Western Science Center’s largest mastodon, Max (@MaxMastodon on Twitter) has been getting a lot of attention over the last year. Besides getting CT scans and figuring prominently in the “Mastodons of Unusual Size” project, this October marks 21 years since Max was discovered. Max is also one of the WSC’s major exhibits, and at our recent Science Under the Stars fundraiser we successfully raised funds to add new content to Max’s (and other) displays, discussing some of the new things we’ve learned.
Max is not only the largest mastodon known from California, but is also pretty large when compared to mastodons from other parts of the country, so we’ve long assumed he was male (male mastodons tend to be larger than females). But there are several parts of the skeleton where we can take direct measurements to have greater confidence when identifying Max’s sex. One of these areas is the pelvis, which as I’ve discussed in a prior post is one of the well-preserved parts of Max.
Lister (1996) showed that in mammoths males and females consistently differ in the ratio between two pelvic measurements, the pelvic aperture width and the minimum width of the ilial shaft, as shown in the image below:
In female mammoths, this ratio is greater than about 2.6, while it is less than 2.6 in males. Hodgson et al. (2008) and Fisher (2008) found that a similar relationship holds true for mastodons. In Max this ratio is 2.23, which is well on the male end of the spectrum. This is, of course, what we expected to find, but it’s still necessary to go through the steps and confirm the results, rather than just assuming we’ll get the expected answer.
One of the new interactive stations funded by our Science Under the Stars fundraiser is going to feature the methods we used to determine Max’s sex, including pelvic dimensions. Below is a draft video explanation of the pelvic measurements we put together for the fundraiser, narrated by WSC volunteer Catalina Lauridsen:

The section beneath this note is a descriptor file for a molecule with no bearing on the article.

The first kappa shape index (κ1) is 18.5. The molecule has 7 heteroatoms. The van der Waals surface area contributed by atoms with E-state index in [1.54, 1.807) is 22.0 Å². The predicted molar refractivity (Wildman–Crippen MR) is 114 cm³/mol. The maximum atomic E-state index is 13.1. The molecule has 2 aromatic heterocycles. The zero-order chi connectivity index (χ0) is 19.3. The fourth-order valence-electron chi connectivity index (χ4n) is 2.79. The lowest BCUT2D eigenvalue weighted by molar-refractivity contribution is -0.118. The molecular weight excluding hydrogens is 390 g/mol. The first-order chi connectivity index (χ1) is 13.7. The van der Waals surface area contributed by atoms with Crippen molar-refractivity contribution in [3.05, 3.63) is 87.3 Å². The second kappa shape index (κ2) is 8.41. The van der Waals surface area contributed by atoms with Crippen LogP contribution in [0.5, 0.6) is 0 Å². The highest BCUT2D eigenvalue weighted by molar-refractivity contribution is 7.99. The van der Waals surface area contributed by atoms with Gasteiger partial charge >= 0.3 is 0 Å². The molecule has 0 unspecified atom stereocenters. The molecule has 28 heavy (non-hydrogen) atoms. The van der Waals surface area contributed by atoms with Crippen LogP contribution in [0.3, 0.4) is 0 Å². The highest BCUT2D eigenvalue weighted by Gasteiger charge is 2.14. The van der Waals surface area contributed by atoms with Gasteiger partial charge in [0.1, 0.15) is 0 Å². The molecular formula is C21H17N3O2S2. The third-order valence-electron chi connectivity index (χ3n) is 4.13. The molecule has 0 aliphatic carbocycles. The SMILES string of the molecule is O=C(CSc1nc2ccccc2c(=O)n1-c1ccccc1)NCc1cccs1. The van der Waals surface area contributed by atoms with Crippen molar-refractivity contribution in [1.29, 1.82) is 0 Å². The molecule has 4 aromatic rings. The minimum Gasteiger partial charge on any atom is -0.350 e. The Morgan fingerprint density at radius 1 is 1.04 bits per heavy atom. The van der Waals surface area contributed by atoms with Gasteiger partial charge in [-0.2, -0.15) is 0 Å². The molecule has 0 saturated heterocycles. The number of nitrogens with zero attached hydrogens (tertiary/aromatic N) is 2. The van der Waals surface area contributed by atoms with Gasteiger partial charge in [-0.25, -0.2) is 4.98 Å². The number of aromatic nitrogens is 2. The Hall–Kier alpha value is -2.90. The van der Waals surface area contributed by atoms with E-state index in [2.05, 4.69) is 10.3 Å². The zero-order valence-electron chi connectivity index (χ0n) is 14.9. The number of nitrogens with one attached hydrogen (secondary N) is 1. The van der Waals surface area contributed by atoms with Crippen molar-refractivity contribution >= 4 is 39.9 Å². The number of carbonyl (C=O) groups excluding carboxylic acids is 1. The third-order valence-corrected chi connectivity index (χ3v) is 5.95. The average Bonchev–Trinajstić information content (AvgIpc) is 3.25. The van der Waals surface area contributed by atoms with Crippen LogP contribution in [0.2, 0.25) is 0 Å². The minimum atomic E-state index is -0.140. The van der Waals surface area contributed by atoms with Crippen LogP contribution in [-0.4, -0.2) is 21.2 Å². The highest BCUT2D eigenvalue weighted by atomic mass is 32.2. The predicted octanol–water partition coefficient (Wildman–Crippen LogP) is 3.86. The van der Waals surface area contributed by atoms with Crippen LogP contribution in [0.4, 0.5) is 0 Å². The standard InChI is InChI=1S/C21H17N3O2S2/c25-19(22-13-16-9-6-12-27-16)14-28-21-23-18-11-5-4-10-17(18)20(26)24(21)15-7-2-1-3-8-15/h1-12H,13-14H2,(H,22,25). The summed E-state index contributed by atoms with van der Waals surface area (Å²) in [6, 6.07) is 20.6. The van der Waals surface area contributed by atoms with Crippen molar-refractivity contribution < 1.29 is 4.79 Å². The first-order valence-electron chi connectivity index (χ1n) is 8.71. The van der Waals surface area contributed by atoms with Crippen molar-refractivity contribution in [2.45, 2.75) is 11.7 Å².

Tomorrow at WSC we’re hosting the first Ice Age Soirée, and over-21 party celebrating 21 years since Max’s discovery. Tickets are $40 and include dinner and drinks, as well as admission to the museum.
Fisher, D. C., 2008. Taphonomy and paleobiology of the Hyde Park mastodon. In Allmon, W. D. and Nester, P. L., eds. Mastodon Paleobiology, Taphonomy, and Paleoenvironment in the Late Pleistocene of New York State: Studies on the Hyde Park, Chemung, and North Java Sites. Paleontographica Americana 61:197-289.
Hodgson, J. A., Allmon, W. D., Nester, P. L., Sherpa, J. M., and Chimney, J. J., 2008. Comparative osteology of Late Pleistocene mammoth and mastodon remains from the Watkins Glen Site, Chemung County, New York. In Allmon, W. D. and Nester, P. L., eds. Mastodon Paleobiology, Taphonomy, and Paleoenvironment in the Late Pleistocene of New York State: Studies on the Hyde Park, Chemung, and North Java Sites. Paleontographica Americana 61:301-367.
Lister, A. M., 1996. Sexual dimorphism in the mammoth pelvis: an aid to gender determination. In Shoshani, J. and Tassy, P. eds. The Proboscidea: Evolution and Paleoecology of Elephants and their Relatives. Oxford University Press, pp.254-259.